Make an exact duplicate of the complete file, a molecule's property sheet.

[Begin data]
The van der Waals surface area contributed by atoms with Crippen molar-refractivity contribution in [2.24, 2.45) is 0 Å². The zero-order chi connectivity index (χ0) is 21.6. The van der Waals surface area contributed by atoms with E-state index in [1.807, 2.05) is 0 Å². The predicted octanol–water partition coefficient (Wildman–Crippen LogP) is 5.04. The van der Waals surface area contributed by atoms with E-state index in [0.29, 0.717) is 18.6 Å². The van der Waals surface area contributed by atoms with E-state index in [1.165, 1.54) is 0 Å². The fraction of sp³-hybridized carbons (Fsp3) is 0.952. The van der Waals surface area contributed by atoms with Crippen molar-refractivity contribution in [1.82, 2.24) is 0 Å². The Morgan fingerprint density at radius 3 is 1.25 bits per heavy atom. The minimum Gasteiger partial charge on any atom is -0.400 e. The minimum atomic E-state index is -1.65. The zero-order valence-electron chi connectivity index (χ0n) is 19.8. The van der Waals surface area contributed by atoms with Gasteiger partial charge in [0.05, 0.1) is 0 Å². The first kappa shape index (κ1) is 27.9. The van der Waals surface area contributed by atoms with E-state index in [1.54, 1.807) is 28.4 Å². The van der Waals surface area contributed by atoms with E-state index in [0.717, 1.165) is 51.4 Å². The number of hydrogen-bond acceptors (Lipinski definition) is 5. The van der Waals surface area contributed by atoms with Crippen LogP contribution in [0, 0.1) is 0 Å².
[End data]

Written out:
The van der Waals surface area contributed by atoms with Crippen molar-refractivity contribution in [2.24, 2.45) is 0 Å². The zero-order chi connectivity index (χ0) is 21.6. The van der Waals surface area contributed by atoms with E-state index in [1.807, 2.05) is 0 Å². The predicted octanol–water partition coefficient (Wildman–Crippen LogP) is 5.04. The van der Waals surface area contributed by atoms with E-state index in [0.29, 0.717) is 18.6 Å². The van der Waals surface area contributed by atoms with E-state index in [1.165, 1.54) is 0 Å². The fraction of sp³-hybridized carbons (Fsp3) is 0.952. The van der Waals surface area contributed by atoms with Crippen molar-refractivity contribution in [1.82, 2.24) is 0 Å². The Morgan fingerprint density at radius 3 is 1.25 bits per heavy atom. The minimum Gasteiger partial charge on any atom is -0.400 e. The minimum atomic E-state index is -1.65. The zero-order valence-electron chi connectivity index (χ0n) is 19.8. The van der Waals surface area contributed by atoms with Gasteiger partial charge in [0.05, 0.1) is 0 Å². The first kappa shape index (κ1) is 27.9. The van der Waals surface area contributed by atoms with E-state index in [1.54, 1.807) is 28.4 Å². The van der Waals surface area contributed by atoms with E-state index in [0.717, 1.165) is 51.4 Å². The number of hydrogen-bond acceptors (Lipinski definition) is 5. The van der Waals surface area contributed by atoms with Crippen LogP contribution in [0, 0.1) is 0 Å².